Don’t worry, this game is twice as much fun as it sounds yet it has a very serious purpose – checking and correcting students’ learning of vital material. Mastery games can be used to prepare for mastery tests. It would be great if some technological wizard could make an electronic version of this game which teachers could download.


Mastery marking with peers

This method can sometimes be used on a summative assignment, or for coursework in draft form.

  1. Students complete an exercise, quiz or test.
  2. Students’ work is marked by you (though you could use self or peer assessment instead).
  3. Students correct or redo any question they got wrong working in groups or in pairs.
  4. Students explain the right answer, to any question they got wrong, to another student, not the one(s) they worked with in 3, above.

This strategy, like most teaching strategies, can be overused. Students may find it too dispiriting if you ask them to correct all their work, and they may well not be able to keep up!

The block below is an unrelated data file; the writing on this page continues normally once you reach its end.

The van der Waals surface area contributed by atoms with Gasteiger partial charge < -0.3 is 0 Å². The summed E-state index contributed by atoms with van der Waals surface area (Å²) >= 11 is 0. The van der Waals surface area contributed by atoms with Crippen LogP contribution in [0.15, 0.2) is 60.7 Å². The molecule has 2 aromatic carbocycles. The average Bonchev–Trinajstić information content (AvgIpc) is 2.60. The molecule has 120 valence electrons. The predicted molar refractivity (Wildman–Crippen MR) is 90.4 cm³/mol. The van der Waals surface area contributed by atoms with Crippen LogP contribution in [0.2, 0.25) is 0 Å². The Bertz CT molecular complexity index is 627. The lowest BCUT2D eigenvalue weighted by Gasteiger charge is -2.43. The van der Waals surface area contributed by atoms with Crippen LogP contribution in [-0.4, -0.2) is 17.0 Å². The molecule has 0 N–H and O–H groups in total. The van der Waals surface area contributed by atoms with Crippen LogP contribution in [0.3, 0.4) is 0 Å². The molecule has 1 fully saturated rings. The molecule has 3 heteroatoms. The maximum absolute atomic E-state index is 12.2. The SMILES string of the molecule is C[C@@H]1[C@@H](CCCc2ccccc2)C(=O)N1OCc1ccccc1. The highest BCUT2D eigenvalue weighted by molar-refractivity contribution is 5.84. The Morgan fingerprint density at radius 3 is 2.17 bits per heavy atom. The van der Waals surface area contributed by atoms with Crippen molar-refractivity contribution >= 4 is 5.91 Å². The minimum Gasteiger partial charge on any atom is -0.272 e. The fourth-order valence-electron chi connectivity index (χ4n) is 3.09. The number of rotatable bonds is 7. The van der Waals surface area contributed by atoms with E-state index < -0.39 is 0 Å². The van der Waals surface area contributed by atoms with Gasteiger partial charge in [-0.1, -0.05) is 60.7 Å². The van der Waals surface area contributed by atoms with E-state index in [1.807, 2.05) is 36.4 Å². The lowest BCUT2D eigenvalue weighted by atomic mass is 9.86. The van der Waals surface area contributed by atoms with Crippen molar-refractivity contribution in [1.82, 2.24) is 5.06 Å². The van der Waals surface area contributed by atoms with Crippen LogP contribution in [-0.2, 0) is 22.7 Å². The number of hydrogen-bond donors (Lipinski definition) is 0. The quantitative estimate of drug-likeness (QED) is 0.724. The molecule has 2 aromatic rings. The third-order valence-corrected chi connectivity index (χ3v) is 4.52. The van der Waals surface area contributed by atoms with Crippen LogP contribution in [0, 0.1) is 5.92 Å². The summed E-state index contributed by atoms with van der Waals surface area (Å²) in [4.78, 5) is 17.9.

However, the method can also be underused. Students sometimes need to have another go at something if they are really to understand how to do it properly. If groups are supportive this can be greatly enjoyed.


Mastery marking by teacher

This is the same as above – you ask students to redo parts of their work that are not up to scratch, for example:

  • Re-do questions 1 and 2.
  • Rewrite any paragraphs I’ve starred, adding evidence to justify your views.


Marking key

This method is commonly used by teachers of languages. The teacher marks written work by writing codes in the margin to show that an error has been made on that line somewhere. However the exact point where the error occurred is not shown.

A typical code might be:

  • S for a spelling mistake
  • T for a mistake with tenses
  • SVA for a subject verb agreement issue
  • P for a punctuation error

The student looks at the marking and then corrects their work using the code. Why is the student not told the details of their error and where it took place? Because the teacher hopes to develop in the student an understanding of what they did wrong, and this is best achieved by making the student hunt carefully for their error and think about what they have written. This will develop the ability to proof-read errors. Could you adapt this approach?